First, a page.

How can you help someone living with PTSD?
We all know when someone we love is suffering even if they don’t show it. But when someone you care about if suffering from post-traumatic stress disorder (PTSD),
it can leave you feeling overwhelmed, worried, and terrified. Even if this disorder leaves you feeling helpless, your support can make all the difference to your loved one. Let’s take a look at how PTSD changes relationships and how you can help someone with PTSD.
How Does PTSD Impact Relationships?
PTSD can take a heavy toll on every relationship. This disorder can make it hard to understand why a loved one is behaving more volatile and less affectionate than before. It often feels like the person is living with a stranger. It is often frustrating when you have to take on a bigger role in running the household and deal with a loved one that is angry and refuses to open up. Some symptoms
of PTSD can even lead to job loss, substance abuse, and other problems that can affect the entire household. Some symptoms of PTSD include a state of constant alert and unease and anger
, irritability, depression, and mistrust that your loved one can’t “turn off”. But with the right support and help, your loved one may be able to move on from this traumatic event. So if you are feeling intensely helpless, remember there are some things you can do to help you loved one.
How to Help Someone with PTSD
One of the worse parts of loving someone with PTSD is the helplessness that can feel overwhelming. But there are some things you can do to help. The first thing you can do is to provide social support. This support can help them overcome feelings of grief, despair, and their own feelings of helplessness. Social support can include not pressuring your loved one into talking about their experiences, doing “normal” activities like exercising and hobbies, making a safe space for them to seek comfort, and educating yourself on PTSD.
It is also important for you to help them rebuild trust and a sense of safety in their home. Trauma changes the way a person views the world and makes the world seem constantly dangerous and frightening. But through your bond, you can help this person rebuild their trust in the world. This may mean going grocery shopping together, maintaining regular schedules and meal times, and simply being there when the person needs you to be. You should also try to minimize stress, make plans for the future, and keep any promises you make to them. Encouraging your loved one to talk to others in the same situation may also help.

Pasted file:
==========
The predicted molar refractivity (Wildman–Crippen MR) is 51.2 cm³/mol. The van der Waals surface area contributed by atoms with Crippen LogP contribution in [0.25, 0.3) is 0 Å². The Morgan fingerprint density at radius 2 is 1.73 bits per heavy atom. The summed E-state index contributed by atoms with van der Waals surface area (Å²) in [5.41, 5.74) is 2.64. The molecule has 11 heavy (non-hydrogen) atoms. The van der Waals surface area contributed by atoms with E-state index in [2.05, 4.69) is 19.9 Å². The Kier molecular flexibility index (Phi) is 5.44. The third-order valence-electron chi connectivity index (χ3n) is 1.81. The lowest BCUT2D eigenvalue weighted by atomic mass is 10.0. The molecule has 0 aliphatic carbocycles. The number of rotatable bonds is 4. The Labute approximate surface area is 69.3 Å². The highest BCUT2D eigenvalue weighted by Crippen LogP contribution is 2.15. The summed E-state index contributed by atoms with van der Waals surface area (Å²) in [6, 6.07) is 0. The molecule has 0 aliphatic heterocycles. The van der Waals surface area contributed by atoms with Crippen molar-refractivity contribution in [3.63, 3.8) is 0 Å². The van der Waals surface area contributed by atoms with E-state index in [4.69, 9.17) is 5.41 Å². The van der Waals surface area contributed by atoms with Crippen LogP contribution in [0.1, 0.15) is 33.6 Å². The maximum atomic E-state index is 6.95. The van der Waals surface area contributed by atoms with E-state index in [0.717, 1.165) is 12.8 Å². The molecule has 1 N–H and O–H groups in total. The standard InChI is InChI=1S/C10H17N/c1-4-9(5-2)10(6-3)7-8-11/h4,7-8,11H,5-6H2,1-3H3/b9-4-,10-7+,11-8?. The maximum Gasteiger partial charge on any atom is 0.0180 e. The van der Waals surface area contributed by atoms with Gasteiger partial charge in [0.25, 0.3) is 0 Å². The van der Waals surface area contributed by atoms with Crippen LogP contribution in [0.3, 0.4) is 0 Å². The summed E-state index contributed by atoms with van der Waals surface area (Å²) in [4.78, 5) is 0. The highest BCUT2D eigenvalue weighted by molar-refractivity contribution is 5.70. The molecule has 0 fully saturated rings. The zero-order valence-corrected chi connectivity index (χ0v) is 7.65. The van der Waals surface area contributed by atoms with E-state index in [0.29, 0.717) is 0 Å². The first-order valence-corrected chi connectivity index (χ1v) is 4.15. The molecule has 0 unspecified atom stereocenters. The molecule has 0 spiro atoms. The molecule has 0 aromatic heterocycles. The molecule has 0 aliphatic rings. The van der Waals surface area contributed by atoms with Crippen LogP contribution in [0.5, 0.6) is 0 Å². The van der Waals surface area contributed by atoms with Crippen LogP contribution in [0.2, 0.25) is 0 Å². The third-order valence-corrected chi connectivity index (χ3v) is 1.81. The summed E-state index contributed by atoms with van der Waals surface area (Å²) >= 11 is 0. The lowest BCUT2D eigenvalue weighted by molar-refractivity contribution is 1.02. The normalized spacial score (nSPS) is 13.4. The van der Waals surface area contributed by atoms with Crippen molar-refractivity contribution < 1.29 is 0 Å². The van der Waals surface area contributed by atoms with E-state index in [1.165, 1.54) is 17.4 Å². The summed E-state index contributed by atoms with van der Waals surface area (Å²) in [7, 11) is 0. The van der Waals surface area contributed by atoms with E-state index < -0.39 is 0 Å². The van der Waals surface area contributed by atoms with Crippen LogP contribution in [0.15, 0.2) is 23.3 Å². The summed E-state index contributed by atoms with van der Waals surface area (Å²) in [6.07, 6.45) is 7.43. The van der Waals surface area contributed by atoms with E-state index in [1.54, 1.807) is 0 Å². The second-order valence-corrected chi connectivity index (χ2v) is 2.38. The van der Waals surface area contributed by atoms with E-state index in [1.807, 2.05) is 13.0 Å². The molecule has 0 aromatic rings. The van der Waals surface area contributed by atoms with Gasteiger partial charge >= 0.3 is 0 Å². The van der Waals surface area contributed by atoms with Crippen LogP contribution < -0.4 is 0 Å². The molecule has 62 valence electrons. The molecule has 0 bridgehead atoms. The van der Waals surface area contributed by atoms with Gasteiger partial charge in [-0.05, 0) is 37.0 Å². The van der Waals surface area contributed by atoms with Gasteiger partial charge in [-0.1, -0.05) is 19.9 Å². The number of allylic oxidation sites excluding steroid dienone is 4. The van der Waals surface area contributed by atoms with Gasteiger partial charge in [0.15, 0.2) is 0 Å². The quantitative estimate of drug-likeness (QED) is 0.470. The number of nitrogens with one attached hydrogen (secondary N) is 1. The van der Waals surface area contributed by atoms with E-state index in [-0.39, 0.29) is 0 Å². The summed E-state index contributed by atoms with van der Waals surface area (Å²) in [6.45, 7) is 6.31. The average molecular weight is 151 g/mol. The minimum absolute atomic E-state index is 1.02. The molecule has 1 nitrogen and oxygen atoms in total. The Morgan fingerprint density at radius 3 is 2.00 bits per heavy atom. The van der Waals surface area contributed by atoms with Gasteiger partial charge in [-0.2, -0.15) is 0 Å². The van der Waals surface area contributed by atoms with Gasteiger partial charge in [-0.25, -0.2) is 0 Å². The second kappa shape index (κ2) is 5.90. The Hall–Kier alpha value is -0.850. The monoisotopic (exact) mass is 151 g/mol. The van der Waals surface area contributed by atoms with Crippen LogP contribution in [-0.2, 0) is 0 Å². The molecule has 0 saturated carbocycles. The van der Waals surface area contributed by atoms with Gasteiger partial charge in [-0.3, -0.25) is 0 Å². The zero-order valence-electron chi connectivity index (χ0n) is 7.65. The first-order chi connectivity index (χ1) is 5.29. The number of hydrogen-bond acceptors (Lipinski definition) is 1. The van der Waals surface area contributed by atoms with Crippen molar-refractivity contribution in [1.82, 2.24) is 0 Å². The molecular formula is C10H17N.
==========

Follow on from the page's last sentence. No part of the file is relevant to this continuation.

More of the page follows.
As a loved one of someone experiencing PTSD, it is also important for you to anticipate and manage triggers that may set them off. These triggers can be a person, place, thing, or even a situation that sets off a flashback. These triggers could be obvious like a loud noise for someone who was in the military. But they are not always obvious so it may take some time to identify them all. Even a song that was playing on the radio during the traumatic event could trigger a flashback. Make a list of common external or internal triggers that could cause episodes and try to avoid them when possible. Many people with PTSD need to be pulled out of them through other sense like touch or sight in order to regain full consciousness while others need to be left alone. Ask your loved one how you can help when they have a flashback, nightmare, or panic attack.
It is also important to take care of your self during this time. It can be hard to think of yourself when your loved one needs you but you have to do it. Ask for help when you need it or take some time to decompress by doing something you love. Whatever your needs are, Family Service Foundation is here to help. For more information on our services, call Family Service Foundation
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Family Service Foundation, Inc.
has been serving the greater Maryland area since 1936. This nonprofit organization helps Maryland residents across a span of different areas such as mental health, developmental disabilities, and substance abuse, and provides interpretation for deaf and deaf-blind individuals. To learn more about cerebral palsy
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